What′s New in dotPeek

This page outlines what has changed in recent versions of dotPeek. Highlights include support for portable PDB files, a metadata viewer, and an assembly dependency diagram.

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Portable PDB support

Support for portable PDBs 2017.1

dotPeek can now generate not only traditional PDB files which are Windows-only, but also portable PDB files. The type of the generated PDB is determined automatically and depends on the selected assembly. It is also possible to explore the contents of the portable PDB file associated with the assembly which is presented in the same way as the assembly metadata. Finally, you can use sources embedded in portable PDB files for navigation purposes.

Exploring assembly metadata with dotPeek

Exploring assembly metadata 2016.3

dotPeek 2016.3 helps you explore assembly metadata and dig through all items (tables, blobs, strings, etc.) inside it. Under the Metadata node, you can explore values of blob items, PE file headers, usages of metadata table items.

Same as elsewhere in the assembly tree, you can double-click metadata items to decompile and display the corresponding code.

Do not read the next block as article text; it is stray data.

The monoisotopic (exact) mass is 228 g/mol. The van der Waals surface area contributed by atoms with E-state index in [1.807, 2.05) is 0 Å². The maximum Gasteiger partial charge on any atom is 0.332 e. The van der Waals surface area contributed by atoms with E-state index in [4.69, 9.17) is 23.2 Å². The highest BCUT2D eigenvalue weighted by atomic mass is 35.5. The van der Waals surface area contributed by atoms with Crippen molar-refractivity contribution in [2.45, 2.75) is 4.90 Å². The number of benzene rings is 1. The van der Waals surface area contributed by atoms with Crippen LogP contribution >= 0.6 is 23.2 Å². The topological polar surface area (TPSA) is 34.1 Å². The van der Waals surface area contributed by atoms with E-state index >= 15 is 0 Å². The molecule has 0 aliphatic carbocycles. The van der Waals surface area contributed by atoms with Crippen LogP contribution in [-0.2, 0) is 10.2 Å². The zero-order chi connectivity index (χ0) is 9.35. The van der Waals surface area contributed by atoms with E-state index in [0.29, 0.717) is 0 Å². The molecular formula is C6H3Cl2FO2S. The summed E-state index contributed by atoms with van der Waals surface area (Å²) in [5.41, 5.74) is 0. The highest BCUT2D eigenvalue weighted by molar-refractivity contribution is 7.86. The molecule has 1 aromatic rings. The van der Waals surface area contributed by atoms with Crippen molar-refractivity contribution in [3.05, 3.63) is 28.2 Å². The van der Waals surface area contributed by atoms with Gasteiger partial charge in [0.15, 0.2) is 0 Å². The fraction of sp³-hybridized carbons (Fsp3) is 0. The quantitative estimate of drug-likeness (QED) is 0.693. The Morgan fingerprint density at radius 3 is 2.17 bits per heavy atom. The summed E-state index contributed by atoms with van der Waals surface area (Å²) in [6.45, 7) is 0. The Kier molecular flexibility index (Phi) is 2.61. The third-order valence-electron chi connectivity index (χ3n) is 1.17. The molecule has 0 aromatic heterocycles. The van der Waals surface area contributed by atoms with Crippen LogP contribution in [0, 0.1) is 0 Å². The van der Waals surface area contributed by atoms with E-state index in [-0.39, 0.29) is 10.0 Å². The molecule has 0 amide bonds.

Assembly dependency diagram

Assembly dependency diagram

dotPeek 2016.2 can display the assembly dependency diagram, which extends the family of dependency analysis tools available in dotPeek and ReSharper.

You can invoke the diagram on selected assemblies in the Assembly Explorer and explore connections that are established between the assemblies by virtue of their references.

Improved IL code viewer

Improved IL code viewer

dotPeek 2016.2 improves its IL Viewer in order to display code in a more readable manner:

  • Types, members, type parameters, and local variables, method parameters, labels, commented metadata tokens are now automatically highlighted;
  • Loops can now be distinguished with indents and comments.
Browsing NuGet packages with dotPeek

Browsing NuGet packages

For a long time, opening .nupkg files from disk was the only way to load assemblies from NuGet packages.

In version 2016.1, there are now two more ways: you can find and load NuGet packages (and their dependencies if necessary) from any online package source, or load packages listed in a packages.config file in your Visual Studio project.

dotPeek highlights usages of symbol under the caret

Highlighting of symbol usages

dotPeek learns to automatically highlight usages of the symbol under the caret.

Among other benefits, it is much harder now for obfuscated identifiers to get lost as easily in decompiled code.

Free, no license key required